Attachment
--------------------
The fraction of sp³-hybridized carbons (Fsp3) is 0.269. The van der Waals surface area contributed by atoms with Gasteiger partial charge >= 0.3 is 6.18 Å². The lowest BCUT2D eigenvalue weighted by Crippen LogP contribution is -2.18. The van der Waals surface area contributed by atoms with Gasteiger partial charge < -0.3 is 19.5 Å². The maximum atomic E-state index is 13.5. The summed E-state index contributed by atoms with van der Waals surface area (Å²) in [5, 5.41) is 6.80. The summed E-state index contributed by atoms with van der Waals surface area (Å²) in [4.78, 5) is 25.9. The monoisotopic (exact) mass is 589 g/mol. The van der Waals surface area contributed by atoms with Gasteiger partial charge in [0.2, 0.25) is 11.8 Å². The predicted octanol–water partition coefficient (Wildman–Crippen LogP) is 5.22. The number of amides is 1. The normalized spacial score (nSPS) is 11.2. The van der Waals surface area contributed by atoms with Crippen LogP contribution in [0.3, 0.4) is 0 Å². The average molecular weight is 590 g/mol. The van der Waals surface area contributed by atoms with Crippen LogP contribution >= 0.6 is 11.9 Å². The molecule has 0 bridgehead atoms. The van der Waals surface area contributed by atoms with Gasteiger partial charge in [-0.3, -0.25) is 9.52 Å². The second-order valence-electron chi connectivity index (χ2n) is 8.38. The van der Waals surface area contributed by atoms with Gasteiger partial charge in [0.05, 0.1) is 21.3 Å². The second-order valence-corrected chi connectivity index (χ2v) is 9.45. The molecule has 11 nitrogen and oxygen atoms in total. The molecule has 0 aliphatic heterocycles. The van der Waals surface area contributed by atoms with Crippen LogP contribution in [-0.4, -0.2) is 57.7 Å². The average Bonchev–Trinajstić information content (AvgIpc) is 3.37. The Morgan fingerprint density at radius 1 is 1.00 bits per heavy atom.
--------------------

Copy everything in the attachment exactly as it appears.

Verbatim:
The fraction of sp³-hybridized carbons (Fsp3) is 0.269. The van der Waals surface area contributed by atoms with Gasteiger partial charge >= 0.3 is 6.18 Å². The lowest BCUT2D eigenvalue weighted by Crippen LogP contribution is -2.18. The van der Waals surface area contributed by atoms with Gasteiger partial charge < -0.3 is 19.5 Å². The maximum atomic E-state index is 13.5. The summed E-state index contributed by atoms with van der Waals surface area (Å²) in [5, 5.41) is 6.80. The summed E-state index contributed by atoms with van der Waals surface area (Å²) in [4.78, 5) is 25.9. The monoisotopic (exact) mass is 589 g/mol. The van der Waals surface area contributed by atoms with Gasteiger partial charge in [0.2, 0.25) is 11.8 Å². The predicted octanol–water partition coefficient (Wildman–Crippen LogP) is 5.22. The number of amides is 1. The normalized spacial score (nSPS) is 11.2. The van der Waals surface area contributed by atoms with Crippen LogP contribution in [0.3, 0.4) is 0 Å². The average molecular weight is 590 g/mol. The van der Waals surface area contributed by atoms with Crippen LogP contribution >= 0.6 is 11.9 Å². The molecule has 0 bridgehead atoms. The van der Waals surface area contributed by atoms with Gasteiger partial charge in [-0.3, -0.25) is 9.52 Å². The second-order valence-electron chi connectivity index (χ2n) is 8.38. The van der Waals surface area contributed by atoms with Gasteiger partial charge in [0.05, 0.1) is 21.3 Å². The second-order valence-corrected chi connectivity index (χ2v) is 9.45. The molecule has 11 nitrogen and oxygen atoms in total. The molecule has 0 aliphatic heterocycles. The van der Waals surface area contributed by atoms with Crippen LogP contribution in [-0.4, -0.2) is 57.7 Å². The average Bonchev–Trinajstić information content (AvgIpc) is 3.37. The Morgan fingerprint density at radius 1 is 1.00 bits per heavy atom.